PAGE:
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Overview

Digital Station

More service, better orientation, less disruption

More and more digital applications are helping Deutsche Bahn at its stations to expand its service to customers, to improve its orientation and to prevent disruptions through predictive maintenance.

2,000 multi-viewer displays

In 2016, Deutsche Bahn converted more than 2,000 train destination displays at 150 stations to multi-line displays. The multi-train display offers travelers information about the next three departures on the platform.  According to customer surveys at converted stations, 83 percent of customers prefer the new ads.

"DB station live"

The app allows quick access to 5,400 stations in Germany. At "DB Bahnhof live" you will receive information on arrival and departure times, shopping facilities, catering and service offers,  lockers, toilets, WLAN and car sharing. There is also information for people with reduced mobility and train station maps.

ADAM elevators and escalators report faults themselves

In 2016 DB equipped its approximately 3,000 elevators and escalators with a communication module for remote monitoring within the program "Expansion of Digitalization in Asset Management" (ADAM). It permanently records the system status and transmits the data to the operations center. In the event of a fault, employees can commission the repair immediately and breakdowns can be remedied more quickly. As a result, DB increased plant availability to 97 percent in metropolitan areas and 95 percent in area.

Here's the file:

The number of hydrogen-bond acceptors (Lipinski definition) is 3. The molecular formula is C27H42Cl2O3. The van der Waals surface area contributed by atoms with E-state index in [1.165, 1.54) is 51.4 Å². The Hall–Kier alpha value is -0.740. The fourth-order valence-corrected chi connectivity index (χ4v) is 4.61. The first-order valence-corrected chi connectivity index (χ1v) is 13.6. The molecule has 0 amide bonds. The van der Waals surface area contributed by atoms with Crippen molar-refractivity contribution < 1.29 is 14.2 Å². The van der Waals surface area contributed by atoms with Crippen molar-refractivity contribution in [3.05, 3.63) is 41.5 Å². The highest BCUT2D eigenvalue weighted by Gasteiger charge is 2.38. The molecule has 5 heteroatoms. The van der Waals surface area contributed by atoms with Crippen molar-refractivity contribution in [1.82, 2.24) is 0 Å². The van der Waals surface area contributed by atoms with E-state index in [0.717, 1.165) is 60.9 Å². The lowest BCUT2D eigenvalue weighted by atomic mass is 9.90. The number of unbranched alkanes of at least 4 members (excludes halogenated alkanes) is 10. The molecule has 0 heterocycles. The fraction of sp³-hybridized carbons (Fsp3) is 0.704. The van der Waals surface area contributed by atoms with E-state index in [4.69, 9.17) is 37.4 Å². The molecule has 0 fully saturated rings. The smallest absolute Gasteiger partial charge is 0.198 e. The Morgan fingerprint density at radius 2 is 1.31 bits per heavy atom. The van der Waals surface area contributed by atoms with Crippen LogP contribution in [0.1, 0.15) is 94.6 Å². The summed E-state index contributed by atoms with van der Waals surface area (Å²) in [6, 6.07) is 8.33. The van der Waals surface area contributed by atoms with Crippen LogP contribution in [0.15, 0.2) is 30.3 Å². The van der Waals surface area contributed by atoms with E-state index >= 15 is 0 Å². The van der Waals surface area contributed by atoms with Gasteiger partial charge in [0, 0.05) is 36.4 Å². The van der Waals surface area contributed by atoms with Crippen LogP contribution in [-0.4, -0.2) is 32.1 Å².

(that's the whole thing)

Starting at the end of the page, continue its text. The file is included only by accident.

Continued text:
3,100 elevators and escalators are permanently monitored

The Start-up Dynamic Components is working on a complete solution to network all maintenance-relevant station facilities with each other and to maintain in advance.

Who has turned the clock?

What 2,100 elevators and 1,000 escalators already have, can report their status in real time, learn  train station clocks at Deutsche Bahn. When the clock stops ticking, reporting is the latest asset management project. Around 12,000 station clocks are in operation throughout Germany, which makes them an interesting area of ​​application for the use of Internet of Things (IoT) technologies. In the future, sensors could detect and report the status of all watches at any time: Are the clock hands moving correctly? Has moisture entered the clock? Was there a broken glass? The IoT project is the next step on the way to becoming a digital station. The goal is to use the LoRaWAN TM technology to reduce the costs of operating the clock systems while avoiding defective clocks. Errors are detected earlier and repairs are made faster.